Tips for Teaching from Home
Remote Learning During a Pandemic
As families all over the U.S. have been thrust into the challenge of teaching their children at the kitchen table, Design Museum Everywhere has asked our head of education to share some tips on how to navigate the new terrain of remote learning. School is particularly hard right now. While everyone wants their children to stay on track, mental health is most important and remote learning is not always possible. This post aims to help families grapple with remote learning and this sudden change.
By Sabaat Kareem and Diana Navarrete-Rackauckas
Families lately have, among other challenges, been adjusting to teaching their children at home. Remote learning has taken many families by shock. Parents are now expected to take charge of their family’s education in a way that was previously unexpected. Teaching children complete curriculums is not feasible for many families and remote learning can seem extremely intimidating. Design Museum Everywhere’s education expert, Diana Navarrete-Rackauckas, has helped to provide some tips on understanding how to approach remote learning.
On adjusting to the idea of learning at home:
Because children have been used to thinking of school and home as two distinct places with different purposes, it is expected that there will be some difficulty in presenting home as a place to learn. It could be helpful to explain to your child that remote school is different than normal school and does not need to be approached in the same way they approach regular school.
On figuring out how a child learns best:
Your child might absorb information best in one way or another. Think back to before they were in school and learning colors with you. How did they prefer to learn words and colors? Did they verbalize their thoughts or touch toys? Learning habits tend to carry on throughout life. Most of all, if a child is old enough to explain their preference, listen!
On pinpointing a child’s inclination toward certain activities:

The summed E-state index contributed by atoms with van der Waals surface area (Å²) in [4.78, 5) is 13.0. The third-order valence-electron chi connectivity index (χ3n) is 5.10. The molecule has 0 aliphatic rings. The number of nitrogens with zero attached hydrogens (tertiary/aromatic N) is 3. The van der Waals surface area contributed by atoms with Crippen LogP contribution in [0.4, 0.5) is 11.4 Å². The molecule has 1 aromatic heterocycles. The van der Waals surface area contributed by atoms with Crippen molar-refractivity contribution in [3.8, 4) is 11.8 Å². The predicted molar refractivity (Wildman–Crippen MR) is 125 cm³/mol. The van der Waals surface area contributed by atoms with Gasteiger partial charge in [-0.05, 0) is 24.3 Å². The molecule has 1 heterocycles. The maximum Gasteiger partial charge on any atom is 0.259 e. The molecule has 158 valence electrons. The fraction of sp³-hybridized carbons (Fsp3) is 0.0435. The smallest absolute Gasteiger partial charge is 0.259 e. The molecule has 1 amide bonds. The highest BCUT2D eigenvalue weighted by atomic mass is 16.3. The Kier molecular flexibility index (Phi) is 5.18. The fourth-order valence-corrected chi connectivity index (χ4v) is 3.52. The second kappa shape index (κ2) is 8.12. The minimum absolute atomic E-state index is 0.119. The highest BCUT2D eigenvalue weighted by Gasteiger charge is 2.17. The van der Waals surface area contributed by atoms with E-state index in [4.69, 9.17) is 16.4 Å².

For Diana, a big heads up is when children are so focused they ignore her. Another signal is when a child is repeatedly asking questions on how to get a task right or asking for advice. This another great opportunity to let your child reflect and explain.
On adjusting a set curriculum to fit a child’s personal learning style:
It may seem difficult to tamper with a curriculum you are not personally familiar with. Going to your school district’s website and checking their sources to understand curriculums better is a good starting point. Teachers can also help guide a parents on how to adjust lesson plans. That said, teachers are doing the best they can right now with the changes they’ve been thrust into – so be empathetic and kind if they can’t get back to you as quickly as you’d like.
On picking the best homeschooling activities:
Learning from home is a great time to play with projects. Most districts are suggesting that students not engage in more than a half-day of schooling right now, which works out to about 3.5 hours in most states. To occupy your kids while you work, try looking into activities posted by institutions. Design Museum Everywhere has put together some activities as part of our Design Together program. These are short and hands-on projects for your children to learn more about design through doing. For example, our newest activity asks students to measure drafts around their home and create a draft stopper to improve the energy efficiency of the home. This activity reinforces science, math, and engineering standards for 4-8th graders without directly mentioning them. It’s sneaky and it works!
Finally, this is a difficult and suddenly challenging time for all families. Everything at this time is uncertain and a child’s mental health is most important. Schooling can always be adjusted when schools announce their next steps!